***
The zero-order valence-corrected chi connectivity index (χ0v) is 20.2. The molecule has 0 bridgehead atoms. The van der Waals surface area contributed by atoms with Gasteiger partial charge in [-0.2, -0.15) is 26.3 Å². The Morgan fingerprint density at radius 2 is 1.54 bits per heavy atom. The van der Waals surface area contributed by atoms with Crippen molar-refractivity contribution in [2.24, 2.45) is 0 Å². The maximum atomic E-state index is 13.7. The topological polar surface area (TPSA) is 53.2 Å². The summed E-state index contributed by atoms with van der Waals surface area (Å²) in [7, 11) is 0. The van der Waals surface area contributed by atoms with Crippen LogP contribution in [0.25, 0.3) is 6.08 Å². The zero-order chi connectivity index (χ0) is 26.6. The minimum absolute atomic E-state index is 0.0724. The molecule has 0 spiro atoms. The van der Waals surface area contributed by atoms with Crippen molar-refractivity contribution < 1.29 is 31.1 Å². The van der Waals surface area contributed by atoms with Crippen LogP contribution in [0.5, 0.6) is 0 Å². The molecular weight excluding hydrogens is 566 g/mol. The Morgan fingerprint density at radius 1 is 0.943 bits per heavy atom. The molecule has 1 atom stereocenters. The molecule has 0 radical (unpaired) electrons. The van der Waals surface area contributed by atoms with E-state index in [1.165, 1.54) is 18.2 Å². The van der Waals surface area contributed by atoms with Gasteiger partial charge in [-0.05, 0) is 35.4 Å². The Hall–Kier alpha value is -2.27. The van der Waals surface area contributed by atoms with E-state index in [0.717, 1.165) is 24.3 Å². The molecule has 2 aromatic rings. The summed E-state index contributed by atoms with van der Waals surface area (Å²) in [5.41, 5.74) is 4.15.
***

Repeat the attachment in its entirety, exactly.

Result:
The zero-order valence-corrected chi connectivity index (χ0v) is 20.2. The molecule has 0 bridgehead atoms. The van der Waals surface area contributed by atoms with Gasteiger partial charge in [-0.2, -0.15) is 26.3 Å². The Morgan fingerprint density at radius 2 is 1.54 bits per heavy atom. The van der Waals surface area contributed by atoms with Crippen molar-refractivity contribution in [2.24, 2.45) is 0 Å². The maximum atomic E-state index is 13.7. The topological polar surface area (TPSA) is 53.2 Å². The summed E-state index contributed by atoms with van der Waals surface area (Å²) in [7, 11) is 0. The van der Waals surface area contributed by atoms with Crippen LogP contribution in [0.25, 0.3) is 6.08 Å². The zero-order chi connectivity index (χ0) is 26.6. The minimum absolute atomic E-state index is 0.0724. The molecule has 0 spiro atoms. The van der Waals surface area contributed by atoms with Crippen molar-refractivity contribution < 1.29 is 31.1 Å². The van der Waals surface area contributed by atoms with Crippen LogP contribution in [0.5, 0.6) is 0 Å². The molecular weight excluding hydrogens is 566 g/mol. The Morgan fingerprint density at radius 1 is 0.943 bits per heavy atom. The molecule has 1 atom stereocenters. The molecule has 0 radical (unpaired) electrons. The van der Waals surface area contributed by atoms with E-state index in [1.165, 1.54) is 18.2 Å². The van der Waals surface area contributed by atoms with Gasteiger partial charge in [-0.05, 0) is 35.4 Å². The Hall–Kier alpha value is -2.27. The van der Waals surface area contributed by atoms with E-state index in [0.717, 1.165) is 24.3 Å². The molecule has 2 aromatic rings. The summed E-state index contributed by atoms with van der Waals surface area (Å²) in [5.41, 5.74) is 4.15.